We expect that it won’t be easy to communicate across the different groups that we’d like to reach with this initiative. Actors in the field care deeply about their goals; this is clearly beneficial and justified in the first place, but it can also have the side-effect of creating entrenched beliefs and defensive attitudes, rendering mutual understanding between groups with different perspectives and strategies for reducing nuclear risks difficult. Based on such entrenched beliefs, some groups may already be quite convinced by the appropriateness of their theory of change; they might thus be unlikely to think that this initiative of jointly reconsidering established strategies holds much value and might show little willingness to engage in open-minded dialogues with us and other groups. This is particularly true if they distrust our proposed methods for investigating potential strategy innovations/improvements, which might lead them to actively oppose our project (based on concerns about adverse effects, as outlined below). Aware of these potential objections and feelings of aversion, we will seek to communicate very clearly that our initiative is not intended as an imposition of a certain perspective or methodology but rather a forum of discussion and a decision aid for NWPGs. We will be open and frank, though, about our attachment to a model of engagement across ideologies and belief systems, alongside clear-eyed awareness of the power struggles and plays within the field of nuclear weapons policy.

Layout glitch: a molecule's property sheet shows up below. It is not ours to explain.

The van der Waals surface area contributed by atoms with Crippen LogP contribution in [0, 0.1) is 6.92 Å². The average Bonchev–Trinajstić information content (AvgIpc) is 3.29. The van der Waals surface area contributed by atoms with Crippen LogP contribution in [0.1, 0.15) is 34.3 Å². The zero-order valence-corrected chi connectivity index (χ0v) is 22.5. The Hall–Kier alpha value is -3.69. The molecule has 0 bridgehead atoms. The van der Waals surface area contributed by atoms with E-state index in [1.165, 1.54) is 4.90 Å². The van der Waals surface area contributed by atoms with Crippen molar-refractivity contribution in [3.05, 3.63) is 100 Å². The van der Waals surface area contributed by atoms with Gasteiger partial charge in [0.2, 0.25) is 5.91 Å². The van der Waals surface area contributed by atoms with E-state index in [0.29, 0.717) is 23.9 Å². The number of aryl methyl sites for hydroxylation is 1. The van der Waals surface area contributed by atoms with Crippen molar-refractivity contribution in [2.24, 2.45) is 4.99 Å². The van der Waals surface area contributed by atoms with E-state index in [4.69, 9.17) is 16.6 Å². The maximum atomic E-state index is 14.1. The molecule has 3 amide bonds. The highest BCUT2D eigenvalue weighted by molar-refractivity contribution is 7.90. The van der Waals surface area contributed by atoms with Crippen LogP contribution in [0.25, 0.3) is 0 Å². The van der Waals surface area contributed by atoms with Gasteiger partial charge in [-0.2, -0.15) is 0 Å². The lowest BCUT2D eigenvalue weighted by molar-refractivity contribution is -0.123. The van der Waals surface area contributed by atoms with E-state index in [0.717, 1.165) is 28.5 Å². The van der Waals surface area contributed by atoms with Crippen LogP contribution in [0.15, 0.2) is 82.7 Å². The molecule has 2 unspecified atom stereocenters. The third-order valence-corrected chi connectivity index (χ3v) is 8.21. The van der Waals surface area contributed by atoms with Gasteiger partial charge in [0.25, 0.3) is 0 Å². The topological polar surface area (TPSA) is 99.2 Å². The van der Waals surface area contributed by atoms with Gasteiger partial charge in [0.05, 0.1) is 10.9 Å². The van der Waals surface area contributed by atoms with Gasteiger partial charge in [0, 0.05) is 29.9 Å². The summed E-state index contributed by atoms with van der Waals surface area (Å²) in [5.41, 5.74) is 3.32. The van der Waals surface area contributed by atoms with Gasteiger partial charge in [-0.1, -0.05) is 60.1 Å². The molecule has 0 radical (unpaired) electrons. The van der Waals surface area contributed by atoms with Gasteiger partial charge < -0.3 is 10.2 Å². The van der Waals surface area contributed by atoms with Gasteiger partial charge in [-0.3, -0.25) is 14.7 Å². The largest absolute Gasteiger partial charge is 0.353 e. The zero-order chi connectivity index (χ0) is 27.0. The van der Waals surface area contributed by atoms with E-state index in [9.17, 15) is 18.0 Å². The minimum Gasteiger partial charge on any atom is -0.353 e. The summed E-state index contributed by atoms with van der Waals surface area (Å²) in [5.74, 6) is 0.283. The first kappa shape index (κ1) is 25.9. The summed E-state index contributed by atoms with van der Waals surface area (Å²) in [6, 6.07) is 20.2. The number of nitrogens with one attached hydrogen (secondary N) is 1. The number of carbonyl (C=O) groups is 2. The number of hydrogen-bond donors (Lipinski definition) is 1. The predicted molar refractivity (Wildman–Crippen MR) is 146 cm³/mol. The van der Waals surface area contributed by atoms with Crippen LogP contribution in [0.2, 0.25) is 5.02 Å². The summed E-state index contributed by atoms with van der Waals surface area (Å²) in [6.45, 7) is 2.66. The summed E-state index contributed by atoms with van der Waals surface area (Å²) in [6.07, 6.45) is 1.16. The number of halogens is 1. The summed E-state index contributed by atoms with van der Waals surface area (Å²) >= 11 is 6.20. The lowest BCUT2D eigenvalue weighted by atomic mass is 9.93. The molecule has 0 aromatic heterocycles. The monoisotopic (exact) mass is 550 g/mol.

A second challenge to effective outreach and communication is the geographic and cultural diversity that we’d ideally like to achieve for this project. We believe that there are large upsides in reaching civil society in as many nuclear weapons states (and allied countries) as possible, because nuclear risk reduction has limited effectiveness if it relies on the actions of only one country. However, we also recognise that there are challenges of logistics and cultural understanding for bringing groups from different countries together in a shared forum and for facilitating effective communication on a topic that is all but trivial and non-important to the participants of the discussion. We hope to leverage our experience in advancing cross-cultural communication and to find partners in some of the other nuclear weapons states in order to deal with these difficulties.